NOVEMBER 9-15, 2011
Special to The Sun
Above, an artist’s rendering of what the South Annex of the Moorestown Friends School will looklike once renovations are completed there in 2012. The annex is located on the school’s Greenleafproperty, which was purchased several years ago. It’s all part of the school’s aggressive, $6 mil-lion capital campaign.
Friends School of the future
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INSIDE THIS ISSUE
Iconic Lourdes statue under-going make over.
PRSRT STDUS POSTAGE
PERMIT NO. 1239
BY KEVIN CANESSA JR.
The Moorestown Sun
For 20 years, Rich O’Donnellpatrolled the streets of Moorestown, many of whichwere as a sergeant. He was theface of the police department onthe streets, the man who wouldcome to scenes to make sureeverything was in proper order.Now, two years after his retire-ment from the force, O’Donnellhas taken on a completely differ-ent role – as the township’s resi-dency-enforcement officer. Andhis hiring, designed to save tax-payer money (it’s expensive toeducate children these days) bykeeping out-of-district studentsout of local schools, has alreadypaid off.“I started on March 1, andworked last school year throughJune 15,” O’Donnell said. “Inthat short time, we turned in 10students.”While the term “turned in”may seem overly official, what itreally means is those 10 studentsofficially withdrew fromMoorestown schools, and they re-turned to their home districts.This saved the district in morethan $100,000 in tuition, accord-ing to records.At present, parents of stu-dents who are asked to leave thedistrict aren’t charged with anycrime, though they could be inthe future.If a parent believes a child iswrongfully being asked to leavethe district, there’s an appeals’process. Parents would be re-quired to go before a state courtto argue the appeal. Yet in mostcases, O’Donnell says, when anout-of-districter is caught, par-ents generally realize their mis-take and pull the kids out of Moorestown schools.So just why did the school dis-trict decide it was time to takeaction and hire a residency offi-cer?O’Donnell says some on theschool board realized the prob-lem was growing. And, he says,it’s not that school officials didn’timmediately get that there was aproblem with out-of-towners, itsimply wasn’t a priority then – but it is now.“The superintendent and theboard knew there were other pro-grams in other districts like oursnow,” O’Donnell said. “Most of the programs were run by re-tired police officers. When thedistrict realized it was beingoverrun with out-of-district stu-dents, they knew it was time foraction.”And that action was to hireO’Donnell.So just how does he find stu-dents who shouldn’t be in the dis-trict schools?Logically, O’Donnell couldn’treveal too much, so as not to giveaway too many ideas of what helooks for to find the improperly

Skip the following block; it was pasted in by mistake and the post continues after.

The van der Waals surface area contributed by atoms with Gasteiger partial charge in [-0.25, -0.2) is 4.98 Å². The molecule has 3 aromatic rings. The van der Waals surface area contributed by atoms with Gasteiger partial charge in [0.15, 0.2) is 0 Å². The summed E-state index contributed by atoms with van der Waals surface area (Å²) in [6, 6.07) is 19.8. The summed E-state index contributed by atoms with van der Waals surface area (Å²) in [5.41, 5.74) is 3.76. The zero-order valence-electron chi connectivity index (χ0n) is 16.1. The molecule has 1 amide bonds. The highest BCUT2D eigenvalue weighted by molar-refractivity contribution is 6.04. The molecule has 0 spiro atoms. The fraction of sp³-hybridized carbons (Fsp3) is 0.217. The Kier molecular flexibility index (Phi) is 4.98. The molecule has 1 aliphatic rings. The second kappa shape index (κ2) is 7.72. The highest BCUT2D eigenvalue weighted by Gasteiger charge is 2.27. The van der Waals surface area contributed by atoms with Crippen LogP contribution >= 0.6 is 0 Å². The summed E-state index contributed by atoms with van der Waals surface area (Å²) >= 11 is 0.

ADDRESS, page 3
Keeping thepublic schoolsprivate
Rich O’Donnell has been hired as the township’s residency-enforcementofficer to save taxpayer money
BY KEVIN CANESSA JR.
The Moorestown Sun
Moorestown Friends Schoolis one of the oldest three-tieredschools in America (lower, mid-dle and high school all underone roof), having been foundedin 1785. And it’s also been on thesame plot of land longer than just about any other school inthe nation. But with that notioncomes yet another … it’s been along – really long time – sincethe school’s physical plant hasexpanded. In fact, the last timeit expanded, the current head of school was a student there.Richard Nixon was presidentback then. Or was it LBJ?You get the point.But that’s all changing now,thanks to a $6 million capitalcampaign that will bring eightnew modern yet unique class-rooms – and two state-of-the-artscience labs, one of which willhouse the school’s notorious ro-botics lab.The campaign has alreadyraised $5 million, Head of School Larry Van Meter said.And he says he expects the final$1 million to be easily attain-able, thanks to the generosity of family, friends and alumni of the prestigious private Quaker-based school.“We’re very fortunate to havevery generous parents andalumni – and we’re fortunate tohave maintained that relation-ship over the years,” Van Metersaid. “We’re very confidentwe’ll raise the final $1 millionby the close of 2012.”The plant upgrades are hap-pening in two locations. On thecontiguous Greenleaf property,which the school purchased afew years ago, there will beeight new classrooms and a cho-rus room in a converted, 1960sbuilding that was originallyconstructed to be a nursinghome. It will open up close to
Friends School revamp
FRIENDS, page 7